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Contents

Music in the Early Twentieth Century

HYSTERIA

Chapter:
CHAPTER 1 Reaching (for) Limits
Source:
MUSIC IN THE EARLY TWENTIETH CENTURY
Author(s):
Richard Taruskin

But now we are broaching a far more important reason why the end of Elektra deserves comment—one that has little or nothing to do with the artifices of musical maximalism per se, but lots to do with their pretext. Within the modernist narrative itself, the pretext of artistic innovation is always progress, liberation, and the authentic value that only the renewal of methods and resources can confer. In the case of Elektra, and perhaps even more in that of Salome, the destructive power the title characters wield over the men in their lives, read in the context of the contemporaneous social emancipation of women, is nowadays often read as a feminist allegory as well.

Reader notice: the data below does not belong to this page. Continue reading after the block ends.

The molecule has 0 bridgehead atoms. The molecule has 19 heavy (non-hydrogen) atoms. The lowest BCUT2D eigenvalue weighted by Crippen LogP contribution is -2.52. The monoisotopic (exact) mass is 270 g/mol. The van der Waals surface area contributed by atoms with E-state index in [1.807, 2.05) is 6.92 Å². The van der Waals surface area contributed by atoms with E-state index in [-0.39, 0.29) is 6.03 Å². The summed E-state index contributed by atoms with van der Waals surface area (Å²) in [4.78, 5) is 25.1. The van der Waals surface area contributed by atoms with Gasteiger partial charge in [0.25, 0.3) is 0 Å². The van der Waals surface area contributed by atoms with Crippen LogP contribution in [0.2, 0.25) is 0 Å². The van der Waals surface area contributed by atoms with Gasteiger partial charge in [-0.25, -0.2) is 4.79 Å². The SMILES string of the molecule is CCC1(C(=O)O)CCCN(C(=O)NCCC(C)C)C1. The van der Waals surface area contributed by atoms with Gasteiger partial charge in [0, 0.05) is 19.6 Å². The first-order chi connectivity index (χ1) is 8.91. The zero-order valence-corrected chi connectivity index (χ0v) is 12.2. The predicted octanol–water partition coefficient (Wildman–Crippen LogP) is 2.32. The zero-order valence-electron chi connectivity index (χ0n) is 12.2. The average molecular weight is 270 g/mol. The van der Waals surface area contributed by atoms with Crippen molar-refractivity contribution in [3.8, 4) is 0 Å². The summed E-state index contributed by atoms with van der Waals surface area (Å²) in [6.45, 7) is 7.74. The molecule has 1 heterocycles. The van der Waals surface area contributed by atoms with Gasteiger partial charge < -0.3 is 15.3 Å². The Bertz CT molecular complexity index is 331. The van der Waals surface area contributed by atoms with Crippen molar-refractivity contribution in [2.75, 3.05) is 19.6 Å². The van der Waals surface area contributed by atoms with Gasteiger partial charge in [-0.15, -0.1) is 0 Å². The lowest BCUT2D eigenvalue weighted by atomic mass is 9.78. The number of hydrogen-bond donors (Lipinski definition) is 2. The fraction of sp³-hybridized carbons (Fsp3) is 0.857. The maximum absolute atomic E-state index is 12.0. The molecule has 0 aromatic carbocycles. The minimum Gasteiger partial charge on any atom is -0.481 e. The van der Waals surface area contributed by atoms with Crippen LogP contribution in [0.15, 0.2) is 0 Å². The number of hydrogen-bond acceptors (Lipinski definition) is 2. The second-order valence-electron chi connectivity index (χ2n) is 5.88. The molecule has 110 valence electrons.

Citation (MLA):
Richard Taruskin. "Chapter 1 Reaching (for) Limits." The Oxford History of Western Music. Oxford University Press. New York, USA. n.d. Web. 10 Dec. 2018. <http://www.oxfordwesternmusic.com/view/Volume4/actrade-9780195384840-div1-001015.xml>.
Citation (APA):
Taruskin, R. (n.d.). Chapter 1 Reaching (for) Limits. In Oxford University Press, Music in the Early Twentieth Century. New York, USA. Retrieved 10 Dec. 2018, from http://www.oxfordwesternmusic.com/view/Volume4/actrade-9780195384840-div1-001015.xml
Citation (Chicago):
Richard Taruskin. "Chapter 1 Reaching (for) Limits." In Music in the Early Twentieth Century, Oxford University Press. (New York, USA, n.d.). Retrieved 10 Dec. 2018, from http://www.oxfordwesternmusic.com/view/Volume4/actrade-9780195384840-div1-001015.xml
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